In late October, India’s Defence Research and Development Organization (DRDO) and its domestic industrial partners exhibited a range of military wares abroad, with a dedicated pavilion for the first time at ADEX-2013 in Seoul. Taken together with reported sales of indigenously developed sonar systems to neighbouring Myanmar and talks with the Philippines about the prospect of supplying two naval frigates, it seems that India is now keen to move beyond mere maintenance and training support to a limited number of ASEAN members.
Naturally current and near future sales are likely to be focused on areas where individual ASEAN states seek specific capabilities that India’s domestic industry can supply. The China factor in the background may meanwhile lend something of a maritime edge to these transfers. India’s defence supply relationship with various ASEAN states will unfold on a realistic bilateral basis rather than through any overarching India-ASEAN framework. However, while sensors and munitions can be more readily supplied, major platforms that require sub-systems potentially sourced from other players will create the need for India to co-ordinate closely with the United States and Russia and build a case for its entry into various export control regimes.
While the venue for DRDO’s first serious show-and-tell abroad was chosen to signal emerging ties between India and South Korea (which incidentally is also pushing for military sales in Southeast Asia) it also marked an intent to upgrade the defence outreach component of India’s “Look East Policy.” As Avinash Chander, Scientific Advisor to India’s Defence Minister & Secretary Defence R&D, Ministry of Defence (MOD) put it on the sidelines of ADEX-2013: “Our presence at Seoul is an opportunity for building technology partnerships for R&D and manufacturing, and for creating export potential. Indian systems and defence manufacturing capability have matured. We want to project not just the DRDO, but all of India’s emerging defence capabilities.”
Now some of the more mature systems on display at Seoul are export variants of sensors already in use by the Indian military. An example would include a compact version of DRDO’s hull-mounted sonar (HUMSA) suitable for mounting on small frigates, corvettes and offshore patrol vessels (OPVs). Incidentally it has been reported that this is a variant of the HUMSA being exported to Myanmar’s Navy, which is recapitalizing its fleet with new OPVs and modest sized frigates. The sonars are also part of a larger pipeline of naval sensors being supplied to Myanmar, which has in the past included BEL-built RAWL-02 Mk III L-band 2D search radars and commercial grade navigation radars that are being sported by Myanmar’s new line of Aung Zeya Class frigates armed with a mix of Russian and Chinese weaponry. The primary strike armament of the Aung Zeya class is, however, the Russian Kh-35 Uran anti-ship missile.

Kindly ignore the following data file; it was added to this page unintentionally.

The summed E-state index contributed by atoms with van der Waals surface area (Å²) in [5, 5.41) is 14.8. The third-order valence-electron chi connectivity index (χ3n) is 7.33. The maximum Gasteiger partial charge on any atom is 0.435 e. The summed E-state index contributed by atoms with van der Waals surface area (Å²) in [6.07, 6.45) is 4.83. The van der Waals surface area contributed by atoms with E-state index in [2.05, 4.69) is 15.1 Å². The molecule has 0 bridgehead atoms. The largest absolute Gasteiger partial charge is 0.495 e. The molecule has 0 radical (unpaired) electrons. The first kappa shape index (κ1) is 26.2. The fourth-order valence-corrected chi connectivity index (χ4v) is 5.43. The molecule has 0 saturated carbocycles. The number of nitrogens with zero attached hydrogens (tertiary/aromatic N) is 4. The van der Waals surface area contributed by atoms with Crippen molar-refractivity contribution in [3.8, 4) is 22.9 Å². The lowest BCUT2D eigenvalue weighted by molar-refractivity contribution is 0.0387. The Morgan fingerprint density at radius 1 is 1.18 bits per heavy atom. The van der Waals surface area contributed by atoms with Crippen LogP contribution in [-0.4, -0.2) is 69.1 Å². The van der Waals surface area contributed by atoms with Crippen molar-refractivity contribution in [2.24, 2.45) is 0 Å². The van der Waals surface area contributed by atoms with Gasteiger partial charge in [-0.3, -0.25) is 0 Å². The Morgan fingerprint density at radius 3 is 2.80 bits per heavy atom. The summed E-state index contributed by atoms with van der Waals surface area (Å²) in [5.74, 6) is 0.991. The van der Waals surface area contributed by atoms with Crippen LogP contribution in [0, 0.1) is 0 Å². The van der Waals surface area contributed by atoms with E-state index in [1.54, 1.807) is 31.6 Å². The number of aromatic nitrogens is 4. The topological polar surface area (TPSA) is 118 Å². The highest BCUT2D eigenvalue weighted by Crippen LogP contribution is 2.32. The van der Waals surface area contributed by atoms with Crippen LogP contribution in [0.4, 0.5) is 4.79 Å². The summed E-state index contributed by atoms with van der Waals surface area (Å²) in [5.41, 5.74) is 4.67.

The significance of the Indian sales emerges from the fact that Myanmar is now engaged in a competitive naval buildup with Bangladesh, particularly since the maritime standoff between their navies in 2008, which did not portray Myanmarese naval capabilities in a particularly good light. It brought home to the Myanmarese side the need to augment their surface fleet with larger ships equivalent to those the Bangladeshi navy fields. The 2008 standoff was ultimately defused through an intervention by China, which is still the chief supplier of naval equipment to both navies. But since then Myanmar has been keen to diversify foreign support for its naval buildup even as Bangladesh’s navy is actually increasing its dependence on China. Myanmar’s navy may be particularly concerned about Bangladeshi aims to source submarines from China as the former is known to be rather weak in anti-submarine warfare and sonar sales by India also assume significance in this light.
During his July visit to India, Myanmar Navy’s Commander-in-Chief Vice Admiral Thura Thet Swe made a direct request for Indian assistance in OPV’s, supply of naval sensors and other military equipment to build force levels that had been severely depleted by Cyclone Nargis. It is clear that Yangon wishes to have a naval fleet and sensor equipment somewhat different from the growing Chinese-origin Bangladeshi fleet. Importantly, Swe’s visit was preceded by the first ever India-Myanmar bilateral naval exercise in the Bay of Bengal. The exercise included, among other things, patrols near Myanmar’s Coco Islands, which for a long time was suspected by the Indian side to harbour a Chinese SIGINT facility.
At the other geographic end of ASEAN, the Philippines is another nation drawing closer to India in the military domain. In a visit that signaled an uptick in bilateral engagement, India’s foreign minister Salman Khurshid is reported to have discussed the possibility of supplying two frigates to the Philippines Navy with his counterpart during his late October visit to Manila. This issue will be discussed further during the second meeting of the Philippines-India Joint Defence Cooperation Committee (JDCC) in New Delhi, likely to take place in the near future.
Philippines’ need for naval modernization is perhaps more acute than that of Myanmar since the China factor creates a direct need for augmenting naval surface warfare capabilities in order to protect disputed island territories. Port calls and transit exercises by the Indian Navy over the years have given the Philippine Navy a good opportunity to take a look at Indian-built warships and this has contributed to the evinced interest.